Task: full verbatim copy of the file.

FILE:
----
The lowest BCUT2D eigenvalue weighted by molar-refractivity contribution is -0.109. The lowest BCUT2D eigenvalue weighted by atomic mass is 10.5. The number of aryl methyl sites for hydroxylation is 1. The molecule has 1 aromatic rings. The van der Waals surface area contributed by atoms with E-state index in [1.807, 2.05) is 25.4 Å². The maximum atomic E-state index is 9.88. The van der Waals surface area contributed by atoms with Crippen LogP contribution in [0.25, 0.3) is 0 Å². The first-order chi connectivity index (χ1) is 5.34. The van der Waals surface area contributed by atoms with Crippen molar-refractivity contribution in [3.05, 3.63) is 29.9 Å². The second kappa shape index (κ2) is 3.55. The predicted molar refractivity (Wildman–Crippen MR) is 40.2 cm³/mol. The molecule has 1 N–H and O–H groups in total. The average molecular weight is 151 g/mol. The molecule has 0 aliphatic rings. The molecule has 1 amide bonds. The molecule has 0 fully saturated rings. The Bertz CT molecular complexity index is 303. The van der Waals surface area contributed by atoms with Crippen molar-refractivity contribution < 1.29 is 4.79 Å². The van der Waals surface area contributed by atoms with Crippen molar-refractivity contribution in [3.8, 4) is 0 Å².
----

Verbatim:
The lowest BCUT2D eigenvalue weighted by molar-refractivity contribution is -0.109. The lowest BCUT2D eigenvalue weighted by atomic mass is 10.5. The number of aryl methyl sites for hydroxylation is 1. The molecule has 1 aromatic rings. The van der Waals surface area contributed by atoms with E-state index in [1.807, 2.05) is 25.4 Å². The maximum atomic E-state index is 9.88. The van der Waals surface area contributed by atoms with Crippen LogP contribution in [0.25, 0.3) is 0 Å². The first-order chi connectivity index (χ1) is 5.34. The van der Waals surface area contributed by atoms with Crippen molar-refractivity contribution in [3.05, 3.63) is 29.9 Å². The second kappa shape index (κ2) is 3.55. The predicted molar refractivity (Wildman–Crippen MR) is 40.2 cm³/mol. The molecule has 1 N–H and O–H groups in total. The average molecular weight is 151 g/mol. The molecule has 0 aliphatic rings. The molecule has 1 amide bonds. The molecule has 0 fully saturated rings. The Bertz CT molecular complexity index is 303. The van der Waals surface area contributed by atoms with Crippen molar-refractivity contribution < 1.29 is 4.79 Å². The van der Waals surface area contributed by atoms with Crippen molar-refractivity contribution in [3.8, 4) is 0 Å².